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July 15, 2014 | Dipti Joshi
Getting In and Out of InfiniDB
In this series so far, I have introduced you to InfiniDB in “Getting to Know InfiniDB”, and taken you deeper into InfiniDB’s HDFS integration and columnar data files in “InfiniDB on HDFS”. In this blog post, I will show you how to load data into and extract data from InfiniDB.
In any InfiniDB installation, the fastest way to load bulk data into InfiniDB is to use cpimport utility. Alternately, within the sql command, I can use “LOAD DATA INFILE” and “INSERT INTO SELECT FROM”. However, cpimport is 4 to 6 times faster when loading large amounts of data. For example, for the lineitem table from TPCH, a 6 million row data load took 19 seconds with cpimport, compared to 60 seconds with LOAD DATA INFILE and 105 seconds with INSERT INTO SELECT FROM. For same lineitem table from TPCH, 60 million rows data load took 142 seconds with cpimport, 581 seconds with LOAD DATA INFILE, and 1015 seconds with INSERT INTO SELECT FROM.
Before using cpimport, I prepare my data in CSV format. If I want to load data from a CSV file, I use this command:
cpimport dbName tblName [loadFile]
Sometimes, when I want to load data into InfiniDB that is the output of other processes, I simply use standard input to pipe the data into cpimport. For example, if I have an ISAM table in a mysql database that I want to load into InfiniDB for the purpose of migrating from MySQL to InfiniDB – I use the following command:
mysql -e 'select * from source_table;' -N source_db | cpimport dest_db dest_tbl -s '\t‘
Single file Central Input: Data source at UM
In installations where my source data files are on a UM node, I use mode 1 of cpimport. A mode in cpimport is to instruct the cpimport whether the source file is at the UM or the PM node:
cpimport -m1 mytest mytable mytable.tbl
Distributed Input: Data Source at PMs
If I have partitioned load files in which my data has been divided into n files, where n is number of PM nodes, I use cpimport in mode 2 or mode 3 cpimport.
In mode 2, the cpimport command is executed on the UM node, but the source data files are on the PM nodes:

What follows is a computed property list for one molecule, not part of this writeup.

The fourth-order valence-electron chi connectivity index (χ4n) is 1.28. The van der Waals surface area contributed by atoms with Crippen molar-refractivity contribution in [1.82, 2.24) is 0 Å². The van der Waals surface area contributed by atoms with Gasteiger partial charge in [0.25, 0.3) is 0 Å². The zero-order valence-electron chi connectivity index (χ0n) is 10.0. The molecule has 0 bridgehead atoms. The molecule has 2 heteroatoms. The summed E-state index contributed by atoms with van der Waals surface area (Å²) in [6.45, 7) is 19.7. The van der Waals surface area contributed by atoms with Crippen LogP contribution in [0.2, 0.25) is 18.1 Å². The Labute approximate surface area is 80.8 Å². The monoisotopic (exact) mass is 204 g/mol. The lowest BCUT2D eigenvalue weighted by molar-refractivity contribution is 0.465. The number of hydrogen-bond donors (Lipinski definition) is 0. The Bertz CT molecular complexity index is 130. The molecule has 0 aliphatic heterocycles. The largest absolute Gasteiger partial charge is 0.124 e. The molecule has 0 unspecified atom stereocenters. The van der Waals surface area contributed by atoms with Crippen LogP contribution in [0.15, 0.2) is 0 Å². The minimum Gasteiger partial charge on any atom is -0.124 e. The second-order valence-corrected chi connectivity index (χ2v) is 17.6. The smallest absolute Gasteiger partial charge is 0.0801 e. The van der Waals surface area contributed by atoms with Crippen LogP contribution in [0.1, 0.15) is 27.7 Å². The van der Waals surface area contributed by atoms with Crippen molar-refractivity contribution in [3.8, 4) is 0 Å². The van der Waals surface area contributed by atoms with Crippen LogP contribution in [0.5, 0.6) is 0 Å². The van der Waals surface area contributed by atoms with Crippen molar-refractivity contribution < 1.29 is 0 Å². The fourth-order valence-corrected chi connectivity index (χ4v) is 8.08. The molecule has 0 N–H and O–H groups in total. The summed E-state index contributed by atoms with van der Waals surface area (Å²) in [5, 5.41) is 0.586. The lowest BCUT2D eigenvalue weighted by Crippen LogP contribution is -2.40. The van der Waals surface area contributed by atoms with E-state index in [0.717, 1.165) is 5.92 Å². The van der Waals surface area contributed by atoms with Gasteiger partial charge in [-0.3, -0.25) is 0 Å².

cpimport -m2 testdb mytable /home/mydata/mytable.tbl
Mode 3 allows the cpimport command to be run on individual pm nodes:
cpimport –m3 testdb mytable /home/mydata/mytable.tbl
Irrespective of the cpimport mode, I can continue to perform read queries on the table(s) being loaded. Notice I mentioned table(s), as I can load multiple tables using cpimport at same time by launching multiple cpimport jobs at the same time. Customers specifically like mode 3 as they can separately load data on individual PM nodes, and if cpimport fails at a PM node due to data format errors, it does not affect the cpimport processes at other PM nodes.
Binary Source File
In addition to text CSV files, cpimport can also import a binary data file using fixed length records with no column or line delimiters. Usually, customers that produce binary log files or binary device statistics from network devices will use this mode. An example to load a binary file is:
cpimport -I1 mydb mytable sourcefile.bin
To export bulk data out of InfiniDB, I use a mysql, odbc or jdbc client to execute queries against an InfiniDB database instance. When the data set to export is not too large and the speed of export is not too critical, I will do a central export at the UM node. In this method, I make an SQL connection to the mysql server on the UM node and extract the query results in an output file on the UM node. But, if I want high performance, I do a distributed data extract using the LOCAL PM query feature of InfiniDB to extract data at individual PM node. This way I can extract data in parallel at all PM nodes, and if I have an ETL process to transform the extracted data, the ETL process can work on individual data sets extracted at the PM node in parallel.
To enable the LOCAL PM Query feature when installing InfiniDB, I make sure that I answer "yes" to "Do you want to install UM on each PM node?" in the postConfigure step. Doing so enables the PM node to perform direct SQL queries on the data that is local to the particular PM node. Now, for a single table query, I simply export the query result to a file like this:
idbmysql –e ‘SELECT * from tbl1’ –N sourcedb > outputfile
If I have to extract results of joining a fact table and a dimension table, I pass the following SQL statements to the SQL connection:
select fact.column, dim.column2 from fact join dim using (key) where idbPm(fact.key) = idbLocalPm();
This way, while I am joining the fact table data that is local to the PM node, I am also joining it with all the rows of the dimension table across all the PMs to get the correct query result. Since I find that, typically, dimension tables are much smaller than fact tables, I still get much better performance than performing the entire query from the central location at UM node.
In my next blog post, we will see how Apache Sqoop integrated with cpimport and the parallel data extract method that I described in this post, can be used for performing data load and extract in a Hadoop environment. Write to me at email@example.com or follow me @dipti_smg for more insights into InfiniDB.